But then we have a pub lunch and pétanque and then off to the National Trust’s Hidcote Manor. “Are you Trust members?” asks the man who looks like Pickles. “No,” says the B’s sister, “but our mum’s on the cover of your leaflet” – and fuck my old boots but there she is, along with the B’s older sister and her husband, busy admiring some lupins. I have landed, it would seem, bang in the middle of the most English family in the world. Being technically only a quarter English myself, I find this extraordinarily thrilling.

We enjoy a delightfully rancourous and vengeful few games of croquet on the massive lawn (to play the game croquet properly, it is important to suspend every generous and sporting impulse you have). I retire to smoke a crafty jazz cigarette under a massive pine and watch the others race around in improvised croquet-related games while the sun blazes down. The wood-pigeons coo in the trees; we virtually have the place to ourselves. After a while I beckon the B over and whisper in her ear. “Sorry to bother you,” I murmur, “but isn’t heaven meant to be rather like this?”

A woman playing croquet, 1930. Photograph: Getty Images

Nicholas Lezard is a literary critic for the Guardian and also writes for the Independent. He writes the Down and Out in London column for the New Statesman.

This article first appeared in the 15 July 2013 issue of the New Statesman, The New Machiavelli

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How austere will Philip Hammond be?

The Chancellor must choose between softening or abandoning George Osborne's approach in his Autumn Statement.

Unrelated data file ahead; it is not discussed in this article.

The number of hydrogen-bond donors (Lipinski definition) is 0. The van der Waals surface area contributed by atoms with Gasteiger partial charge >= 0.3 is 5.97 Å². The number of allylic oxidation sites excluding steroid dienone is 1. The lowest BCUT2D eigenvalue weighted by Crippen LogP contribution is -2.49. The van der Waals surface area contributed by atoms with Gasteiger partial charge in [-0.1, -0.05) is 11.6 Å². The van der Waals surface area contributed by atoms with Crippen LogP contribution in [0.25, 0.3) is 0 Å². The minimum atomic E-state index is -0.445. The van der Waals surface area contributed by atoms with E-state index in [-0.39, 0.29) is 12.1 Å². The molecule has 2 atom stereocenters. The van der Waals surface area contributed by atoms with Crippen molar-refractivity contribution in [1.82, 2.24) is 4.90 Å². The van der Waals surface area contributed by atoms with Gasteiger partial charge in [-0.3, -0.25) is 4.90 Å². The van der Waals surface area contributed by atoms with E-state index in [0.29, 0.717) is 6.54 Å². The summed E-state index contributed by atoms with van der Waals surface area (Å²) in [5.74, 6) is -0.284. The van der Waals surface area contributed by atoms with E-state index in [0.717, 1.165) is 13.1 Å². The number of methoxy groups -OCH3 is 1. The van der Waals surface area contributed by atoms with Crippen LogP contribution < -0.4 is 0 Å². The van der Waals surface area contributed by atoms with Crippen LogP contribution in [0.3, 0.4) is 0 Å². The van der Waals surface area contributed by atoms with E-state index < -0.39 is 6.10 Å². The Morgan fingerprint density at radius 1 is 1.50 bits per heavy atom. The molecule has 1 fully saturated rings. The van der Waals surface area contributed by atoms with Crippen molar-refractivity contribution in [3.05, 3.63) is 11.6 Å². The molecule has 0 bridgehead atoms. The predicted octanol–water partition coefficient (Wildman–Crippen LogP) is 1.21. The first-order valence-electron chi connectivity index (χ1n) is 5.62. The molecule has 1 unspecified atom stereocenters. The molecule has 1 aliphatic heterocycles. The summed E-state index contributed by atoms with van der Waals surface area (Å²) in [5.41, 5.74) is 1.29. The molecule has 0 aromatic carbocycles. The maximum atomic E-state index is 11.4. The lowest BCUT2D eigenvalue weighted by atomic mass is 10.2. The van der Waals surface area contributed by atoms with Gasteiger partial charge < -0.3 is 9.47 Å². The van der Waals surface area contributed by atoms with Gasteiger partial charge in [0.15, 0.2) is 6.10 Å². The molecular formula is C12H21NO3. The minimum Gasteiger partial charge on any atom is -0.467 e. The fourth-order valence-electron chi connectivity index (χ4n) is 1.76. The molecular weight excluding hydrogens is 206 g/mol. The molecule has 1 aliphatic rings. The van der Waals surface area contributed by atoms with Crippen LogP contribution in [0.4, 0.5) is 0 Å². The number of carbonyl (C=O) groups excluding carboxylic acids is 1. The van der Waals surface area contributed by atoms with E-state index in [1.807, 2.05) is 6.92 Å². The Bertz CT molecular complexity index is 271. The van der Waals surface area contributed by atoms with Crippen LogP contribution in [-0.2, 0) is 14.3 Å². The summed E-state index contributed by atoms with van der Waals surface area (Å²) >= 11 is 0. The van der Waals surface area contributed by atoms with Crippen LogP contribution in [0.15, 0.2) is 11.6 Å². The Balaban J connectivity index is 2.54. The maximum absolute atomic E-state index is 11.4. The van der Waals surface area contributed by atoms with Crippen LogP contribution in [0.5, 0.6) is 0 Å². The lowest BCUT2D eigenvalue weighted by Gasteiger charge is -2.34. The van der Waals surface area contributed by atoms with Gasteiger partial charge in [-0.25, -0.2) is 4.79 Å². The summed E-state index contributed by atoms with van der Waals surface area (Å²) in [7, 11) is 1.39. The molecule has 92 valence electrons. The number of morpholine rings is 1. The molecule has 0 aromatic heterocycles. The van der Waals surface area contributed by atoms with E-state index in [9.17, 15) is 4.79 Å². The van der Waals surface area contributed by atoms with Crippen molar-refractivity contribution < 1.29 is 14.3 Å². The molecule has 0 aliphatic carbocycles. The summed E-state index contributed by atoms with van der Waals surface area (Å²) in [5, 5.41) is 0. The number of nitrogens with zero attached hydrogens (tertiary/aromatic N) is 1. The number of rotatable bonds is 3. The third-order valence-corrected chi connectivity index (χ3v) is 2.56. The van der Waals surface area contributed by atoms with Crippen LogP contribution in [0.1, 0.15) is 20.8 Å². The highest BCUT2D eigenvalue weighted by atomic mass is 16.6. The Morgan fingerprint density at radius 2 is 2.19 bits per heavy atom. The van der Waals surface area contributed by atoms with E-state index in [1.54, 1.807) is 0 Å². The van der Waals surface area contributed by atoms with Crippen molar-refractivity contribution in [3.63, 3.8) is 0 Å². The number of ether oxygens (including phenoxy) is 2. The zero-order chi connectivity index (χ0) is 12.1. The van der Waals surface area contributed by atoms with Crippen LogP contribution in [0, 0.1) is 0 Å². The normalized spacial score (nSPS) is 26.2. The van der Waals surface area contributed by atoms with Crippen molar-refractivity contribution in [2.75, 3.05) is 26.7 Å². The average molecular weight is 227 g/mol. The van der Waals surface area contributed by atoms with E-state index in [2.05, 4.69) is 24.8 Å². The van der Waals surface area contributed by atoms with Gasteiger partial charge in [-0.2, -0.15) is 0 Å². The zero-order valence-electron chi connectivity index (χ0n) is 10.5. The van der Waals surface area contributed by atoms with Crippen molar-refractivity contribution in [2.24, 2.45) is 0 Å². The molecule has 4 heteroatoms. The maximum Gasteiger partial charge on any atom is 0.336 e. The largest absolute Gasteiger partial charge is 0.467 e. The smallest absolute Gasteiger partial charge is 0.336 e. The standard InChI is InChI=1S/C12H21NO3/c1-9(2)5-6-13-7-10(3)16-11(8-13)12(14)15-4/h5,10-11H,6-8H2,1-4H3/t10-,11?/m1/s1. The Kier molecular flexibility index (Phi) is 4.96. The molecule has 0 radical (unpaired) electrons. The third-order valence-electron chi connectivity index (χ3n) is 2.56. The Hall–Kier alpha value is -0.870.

After becoming Chancellor, Philip Hammond was swift to confirm that George Osborne's budget surplus target would be abandoned. The move was hailed by some as the beginning of a new era of fiscal policy - but it was more modest than it appeared. Rather than a statement of principle, the abandonment of the 2019-20 target was merely an acceptance of reality. In the absence of additional spending cuts or tax rises, it would inevitably be missed (as Osborne himself recognised following the EU referendum). The decision did not represent, as some suggested, "the end of austerity".

Ahead of his first Autumn Statement on 23 November, the defining choice facing Hammond is whether to make a more radical break. As a new Resolution Foundation report notes, the Chancellor could either delay the surplus target (the conservative option) or embrace an alternative goal. Were he to seek a current budget suplus, rather than an overall one (as Labour pledged at the last general election), Hammond would avoid the need for further austerity and give himself up to £17bn of headroom. This would allow him to borrow for investment and to provide support for the "just managing" families (as Theresa May calls them) who will be squeezed by the continuing benefits freeze.

Alternatively, should Hammond merely delay Osborne's surplus target by a year (to 2020-21), he would be forced to impose an additional £9bn of tax rises or spending cuts. Were he to reject any further fiscal tightening, a surplus would not be achieved until 2023-24 - too late to be politically relevant. 

The most logical option, as the Resolution Foundation concludes, is for Hammond to target a current surplus. But since entering office, both he and May have emphasised their continuing commitment to fiscal conservatism ("He talks about austerity – I call it living within our means," the latter told Jeremy Corbyn at her first PMQs). For Hammond to abandon the goal of the UK's first budget surplus since 2001-02 would be a defining moment. 

George Eaton is political editor of the New Statesman.